From the stories in Richard Ford’s collection Rock Springs (1987): “This was not going to be a good day in Bobby’s life, that was clear, because he was headed to jail. He had written several bad checks, and before he could be sentenced for that he had robbed a convenience store with a pistol—completely gone off his mind.” Bobby’s ex-wife is giving him his last breakfast and the man she is now living with is telling the story, with some disgruntlement (“Sweethearts”).
In the title story, the narrator, Earl, with his daughter, Cheryl, her dog, Little Duke, and Earl’s girlfriend, Edna, are driving through Wyoming in a stolen car.
I’d gotten us a good car, a cranberry Mercedes I’d stolen out of an opthamologist’s lot in White-fish, Montana. I stole it because I thought it would be comfortable over a long haul, because I thought it got good mileage, which it didn’t, and because I’d never had a good car in my life.
The car develops trouble in the oil line and they have to abandon it in the woods. Somehow the little group gets to a Ramada Inn, and after a bit of food and lovemaking Edna accepts Earl’s offer of a bus ticket and takes off.
There he is, Earl, with Cheryl, the dog, and no car. They might as well be dead, as immobile as the stone urns for geraniums outside the inn. In the dark of night in the parking lot: “I walked over to a car, a Pontiac with Ohio tags, one of the ones with bundles and suitcases strapped to the top and a lot more in the trunk, by the way it was riding.” Standing beside the car, Earl’s inner soliloquy runs:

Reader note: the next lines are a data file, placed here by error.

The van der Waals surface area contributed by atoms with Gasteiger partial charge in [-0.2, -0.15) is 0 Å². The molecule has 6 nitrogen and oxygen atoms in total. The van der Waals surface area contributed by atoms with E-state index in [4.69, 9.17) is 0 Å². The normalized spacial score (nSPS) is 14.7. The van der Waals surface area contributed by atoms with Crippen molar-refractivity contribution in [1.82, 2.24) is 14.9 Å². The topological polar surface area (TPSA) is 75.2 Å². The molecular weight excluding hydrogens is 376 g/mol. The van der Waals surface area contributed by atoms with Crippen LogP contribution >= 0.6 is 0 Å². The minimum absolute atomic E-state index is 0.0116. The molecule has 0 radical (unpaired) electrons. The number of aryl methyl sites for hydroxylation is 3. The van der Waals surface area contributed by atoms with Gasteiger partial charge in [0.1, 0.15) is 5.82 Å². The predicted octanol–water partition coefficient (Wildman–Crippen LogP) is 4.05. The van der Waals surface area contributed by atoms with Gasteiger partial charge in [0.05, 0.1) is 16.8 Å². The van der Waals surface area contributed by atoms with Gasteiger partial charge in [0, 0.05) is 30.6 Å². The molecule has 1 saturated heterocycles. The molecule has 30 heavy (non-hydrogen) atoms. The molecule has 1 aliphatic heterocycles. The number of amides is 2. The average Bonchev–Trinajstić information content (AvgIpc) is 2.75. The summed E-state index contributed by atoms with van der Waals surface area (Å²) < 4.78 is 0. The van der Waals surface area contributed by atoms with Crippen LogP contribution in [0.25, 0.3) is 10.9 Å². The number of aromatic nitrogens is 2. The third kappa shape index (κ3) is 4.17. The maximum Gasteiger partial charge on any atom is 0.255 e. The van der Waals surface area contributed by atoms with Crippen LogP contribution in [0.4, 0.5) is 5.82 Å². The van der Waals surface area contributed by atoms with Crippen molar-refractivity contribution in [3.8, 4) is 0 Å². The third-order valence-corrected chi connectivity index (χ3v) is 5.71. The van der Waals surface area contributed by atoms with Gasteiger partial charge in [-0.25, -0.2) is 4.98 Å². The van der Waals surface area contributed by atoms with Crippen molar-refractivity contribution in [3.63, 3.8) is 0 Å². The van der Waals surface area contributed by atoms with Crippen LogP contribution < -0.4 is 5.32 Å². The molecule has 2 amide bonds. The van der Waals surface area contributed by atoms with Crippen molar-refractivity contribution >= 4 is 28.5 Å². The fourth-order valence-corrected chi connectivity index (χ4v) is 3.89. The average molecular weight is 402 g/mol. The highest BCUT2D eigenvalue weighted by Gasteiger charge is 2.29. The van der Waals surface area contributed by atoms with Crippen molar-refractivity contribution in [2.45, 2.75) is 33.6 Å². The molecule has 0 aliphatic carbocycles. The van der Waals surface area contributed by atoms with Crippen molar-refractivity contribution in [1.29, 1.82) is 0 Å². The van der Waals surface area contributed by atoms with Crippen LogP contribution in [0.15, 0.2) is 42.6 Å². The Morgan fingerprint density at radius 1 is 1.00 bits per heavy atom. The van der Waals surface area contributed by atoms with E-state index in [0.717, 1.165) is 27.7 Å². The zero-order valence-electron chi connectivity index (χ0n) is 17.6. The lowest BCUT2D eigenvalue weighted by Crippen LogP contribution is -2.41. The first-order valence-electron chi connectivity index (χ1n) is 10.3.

What would you think a man was doing if you saw him in the middle of the night looking in the windows of cars in the parking lot of the Ramada Inn? Would you think he was trying to get his head cleared? Would you think he was trying to get ready for a day when trouble would come down on him? Would you think his girlfriend was leaving him? Would you think he had a daughter? Would you think he was anybody like you?
Another story, “Optimists,” begins: “All of this I am about to tell happened when I was only fifteen years old, in 1959, the year my parents were divorced, the year when my father killed a man and went to prison for it, the year I left home and school, told a lie about my age to fool the Army, and then did not come back.” The father was working in the railroad yards when a hobo tried to jump off a train and was cut into three pieces. The father comes home ashen and trembling from the horrible accident he has seen. At home some recent acquaintances of his wife are playing cards. The visitor, more or less a stranger to the…
This article is available to online subscribers only.
Please choose from one of the options below to access this article:
Purchase a print premium subscription (20 issues per year) and also receive online access to all content on nybooks.com.
Purchase an Online Edition subscription and receive full access to all articles published by the Review since 1963.
Purchase a trial Online Edition subscription and receive unlimited access for one week to all the content on nybooks.com.